Margaret Paleologa – Wikipedia
Margaret Palaeologa (Italian: Margherita Paleologa; 11 August 1510 in Casale Monferrato – 28 December 1566 in Mantua), was the ruling Marquise regnant of Montferrat in her own right between 1533 and 1536. She was also Duchess of Mantua by marriage to Federico II, Duke of Mantua. Margaret acted as the regent of the Duchy of Mantua twice during the minority of her sons: for her elder son Francesco III Gonzaga, Duke of Mantua in 1540-1549, and for her younger son Guglielmo Gonzaga, Duke of Mantua, between 1550 and 1556.
Margaret was born in Casale to William IX of Montferrat and his wife Anne of Alençon.
Margaret was the second of three children. Her elder sister was Maria Paleologa, who died when she was 21 years of age, and her younger brother was Boniface IV of Montferrat, who died when he was only 18 years of age.
In 1517, Margaret’s elder sister, Maria, was betrothed to Federico II Gonzaga, son of Francesco II Gonzaga and Isabella d’Este, who later became Marquis and Duke of Mantua. The marriage contract was annulled. Federico’s attentions turned to Margaret. Having weighed up the various proposals for Margaret’s hand, her mother Anne d’Alençon opted for the link with the House of Gonzaga and the marriage was concluded in October 1531. The marriage lasted for nine years until Federico’s death, at the age of 40. The couple’s last child was born the year of his death.
In 1533, Margaret inherited the title Marquise of Montferrat from her uncle John George, Marquis of Montferrat. However, in practice her ream was under Spanish occupation at the time. In 1536, her husband was made ruling Marquis of Montferrat by right of his marriage to her.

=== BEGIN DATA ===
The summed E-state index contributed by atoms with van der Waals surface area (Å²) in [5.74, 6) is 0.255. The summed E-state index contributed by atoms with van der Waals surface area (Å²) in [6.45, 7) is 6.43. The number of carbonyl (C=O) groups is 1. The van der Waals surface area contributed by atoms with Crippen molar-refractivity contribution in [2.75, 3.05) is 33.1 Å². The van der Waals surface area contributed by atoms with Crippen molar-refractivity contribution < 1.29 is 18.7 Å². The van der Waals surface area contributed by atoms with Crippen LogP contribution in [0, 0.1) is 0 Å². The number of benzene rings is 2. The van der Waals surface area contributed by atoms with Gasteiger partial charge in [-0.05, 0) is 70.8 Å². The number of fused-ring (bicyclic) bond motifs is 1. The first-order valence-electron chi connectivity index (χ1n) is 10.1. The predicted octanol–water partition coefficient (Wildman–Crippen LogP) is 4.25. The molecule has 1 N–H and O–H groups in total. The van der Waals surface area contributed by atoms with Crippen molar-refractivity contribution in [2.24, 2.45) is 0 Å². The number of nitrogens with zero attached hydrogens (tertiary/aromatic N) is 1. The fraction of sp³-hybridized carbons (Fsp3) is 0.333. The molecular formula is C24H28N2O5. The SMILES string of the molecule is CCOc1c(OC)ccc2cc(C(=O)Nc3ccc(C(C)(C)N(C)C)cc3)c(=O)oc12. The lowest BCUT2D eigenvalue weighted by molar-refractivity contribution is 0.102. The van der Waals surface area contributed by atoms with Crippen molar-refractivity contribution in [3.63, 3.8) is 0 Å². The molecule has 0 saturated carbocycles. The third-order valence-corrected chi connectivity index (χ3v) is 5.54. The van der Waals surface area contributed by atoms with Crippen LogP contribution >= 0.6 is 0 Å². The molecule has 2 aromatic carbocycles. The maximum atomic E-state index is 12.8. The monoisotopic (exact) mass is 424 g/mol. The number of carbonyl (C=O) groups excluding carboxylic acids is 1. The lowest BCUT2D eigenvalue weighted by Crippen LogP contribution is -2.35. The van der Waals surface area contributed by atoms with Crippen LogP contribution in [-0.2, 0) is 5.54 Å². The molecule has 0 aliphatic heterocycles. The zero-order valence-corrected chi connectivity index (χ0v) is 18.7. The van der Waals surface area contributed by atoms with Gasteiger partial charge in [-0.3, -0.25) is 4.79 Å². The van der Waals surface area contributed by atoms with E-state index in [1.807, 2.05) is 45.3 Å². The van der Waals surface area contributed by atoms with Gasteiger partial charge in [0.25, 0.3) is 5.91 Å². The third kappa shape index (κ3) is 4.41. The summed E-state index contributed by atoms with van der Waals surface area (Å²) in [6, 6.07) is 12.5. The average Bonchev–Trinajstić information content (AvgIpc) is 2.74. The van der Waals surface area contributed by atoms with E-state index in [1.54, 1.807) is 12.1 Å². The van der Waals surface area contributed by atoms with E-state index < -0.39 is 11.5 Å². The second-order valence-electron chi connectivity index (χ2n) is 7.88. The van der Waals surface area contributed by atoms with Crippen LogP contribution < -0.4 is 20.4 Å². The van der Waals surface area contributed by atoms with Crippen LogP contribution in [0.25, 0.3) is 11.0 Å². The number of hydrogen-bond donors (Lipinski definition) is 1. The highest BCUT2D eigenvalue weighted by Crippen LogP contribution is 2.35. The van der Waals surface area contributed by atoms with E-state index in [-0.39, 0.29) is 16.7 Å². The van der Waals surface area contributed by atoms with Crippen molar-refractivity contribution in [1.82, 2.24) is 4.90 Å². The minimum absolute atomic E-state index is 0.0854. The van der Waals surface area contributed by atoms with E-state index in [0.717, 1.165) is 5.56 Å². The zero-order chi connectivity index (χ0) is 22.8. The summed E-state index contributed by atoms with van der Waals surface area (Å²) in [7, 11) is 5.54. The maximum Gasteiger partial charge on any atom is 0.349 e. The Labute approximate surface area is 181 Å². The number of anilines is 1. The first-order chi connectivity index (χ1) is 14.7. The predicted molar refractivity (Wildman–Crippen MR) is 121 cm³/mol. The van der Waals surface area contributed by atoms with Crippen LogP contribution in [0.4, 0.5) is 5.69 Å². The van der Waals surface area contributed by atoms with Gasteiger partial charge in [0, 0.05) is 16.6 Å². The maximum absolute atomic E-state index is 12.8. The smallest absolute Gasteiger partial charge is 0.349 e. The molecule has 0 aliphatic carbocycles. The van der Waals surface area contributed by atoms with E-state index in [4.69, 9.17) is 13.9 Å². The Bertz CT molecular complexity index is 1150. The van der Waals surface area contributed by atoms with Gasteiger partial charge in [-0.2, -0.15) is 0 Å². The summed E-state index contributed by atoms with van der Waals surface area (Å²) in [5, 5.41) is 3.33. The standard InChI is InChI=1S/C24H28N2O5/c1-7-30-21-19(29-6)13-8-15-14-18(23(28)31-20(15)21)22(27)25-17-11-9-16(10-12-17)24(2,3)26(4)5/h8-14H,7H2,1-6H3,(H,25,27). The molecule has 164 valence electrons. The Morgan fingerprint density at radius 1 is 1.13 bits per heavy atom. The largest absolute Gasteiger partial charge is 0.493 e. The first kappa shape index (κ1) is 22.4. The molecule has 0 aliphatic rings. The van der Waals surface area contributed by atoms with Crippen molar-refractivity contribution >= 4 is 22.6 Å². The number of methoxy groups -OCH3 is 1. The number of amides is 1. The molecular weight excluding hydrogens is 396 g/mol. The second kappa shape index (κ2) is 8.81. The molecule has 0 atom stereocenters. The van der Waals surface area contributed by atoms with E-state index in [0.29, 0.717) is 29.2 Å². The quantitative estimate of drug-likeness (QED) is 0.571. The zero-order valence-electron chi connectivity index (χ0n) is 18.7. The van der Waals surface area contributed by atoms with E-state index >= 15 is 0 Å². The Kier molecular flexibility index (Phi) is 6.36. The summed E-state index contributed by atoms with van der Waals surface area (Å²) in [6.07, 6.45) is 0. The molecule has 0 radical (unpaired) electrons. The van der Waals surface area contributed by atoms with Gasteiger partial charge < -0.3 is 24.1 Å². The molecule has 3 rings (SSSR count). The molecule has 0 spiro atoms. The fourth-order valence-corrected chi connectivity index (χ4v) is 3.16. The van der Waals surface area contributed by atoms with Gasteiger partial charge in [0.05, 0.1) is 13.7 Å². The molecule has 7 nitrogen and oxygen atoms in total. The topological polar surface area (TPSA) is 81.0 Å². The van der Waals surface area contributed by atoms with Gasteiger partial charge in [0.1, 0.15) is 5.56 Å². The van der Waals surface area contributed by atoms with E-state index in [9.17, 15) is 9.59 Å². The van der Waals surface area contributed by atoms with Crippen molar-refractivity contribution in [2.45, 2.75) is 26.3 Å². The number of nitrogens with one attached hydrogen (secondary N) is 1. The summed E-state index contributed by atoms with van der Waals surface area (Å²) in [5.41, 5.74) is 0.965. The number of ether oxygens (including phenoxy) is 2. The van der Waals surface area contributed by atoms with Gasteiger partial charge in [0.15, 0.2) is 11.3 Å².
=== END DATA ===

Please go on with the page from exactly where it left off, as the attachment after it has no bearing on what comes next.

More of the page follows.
Regent of Mantua
On Federico’s death in 1540, their eldest son, Francesco became Duke of Mantua as well as Marquis of Montferrat. As Francesco was still only a minor aged eight, Margaret acted as his regent.
Margaret had her son married to Catherine, daughter of Ferdinand I, Holy Roman Emperor and Anna of Bohemia and Hungary. Margaret had her second son, Guglielmo married to Catherine’s younger sister, Eleanor.
Francesco died one year after his marriage to Catherine in 1550, and no children were born to their union.
Margaret’s second son Guglielmo then became Duke of Mantua. Margaret acted as his regent, with the help of her brother-in-law Cardinal Ercole Gonzaga.
As regent, Margaret issued laws and regulations which benefitted the economy of Mantua by the establishment of businesses. She made improvements on the river harbour and had the fortifications and defense of the Duchy strengthened. In her foreign policy, she was Pro-Spanish, which caused the French king to occupy Montferrat in 1555 – it was to be held by France until the Treaty of Cambresis in 1559.
Her regency was terminated when her son came of age in 1556.
Margaret died in Mantua on 28 December 1566.
In 1574, Margaret’s homeland of Montferrat became part of the Duchy of Mantua, after the death of Margaret’s son. In Montferrat, Guglielmo was known as Guglielmo X.
Margaret and Federico had:
- Francesco III Gonzaga, Duke of Mantua (March 10, 1533 – February 22, 1550), died 16 years old.
- Eleonora Gonzaga, born and died in 1535.
- Anna Gonzaga, born and died in 1536.
- Isabella Gonzaga (1537-1579). Married Francesco Ferdinando d’Ávalos.
- Guglielmo Gonzaga, Duke of Mantua (April 24, 1538 – August 14, 1587). Married Archduchess Eleanor of Austria
- Louis Gonzaga, Duke of Nevers (October 22, 1539 – October 23, 1595). Married Henriette of Cleves, by whom he had issue, including Charles I, Duke of Mantua.
- Cardinal Federico Gonzaga (1540 – February 21, 1565)
|Ancestors of Margaret Paleologa|
- Antenhofer, Christina (2011). “From Local “Signori” to European High Nobility: The Gonzaga Family Networks in the Fifteenth Century”. In Johnson, Christopher H.; Teuscher, Simon; Sabean, David Warren; Trivellato, Francesca (eds.). Transregional and Transnational Families in Europe and Beyond: Experiences. Berghahn Books.
- Bertelli, Sergio (2001). The King’s Body: Sacred Rituals of Power in Medieval and Early Modern Europe. Translated by Litchfield, R. Burr. Pennsylvania State University Press.
- Commire, Anne; Klezmer, Deborah, eds. (1999). Women in World History. Vol. Gab–Harp. Yorkin Publications.
- Hickson, Sally Anne (2016). Women, Art and Architectural Patronage in Renaissance Mantua: Matrons, Mystics, and Monasteries. Routledge.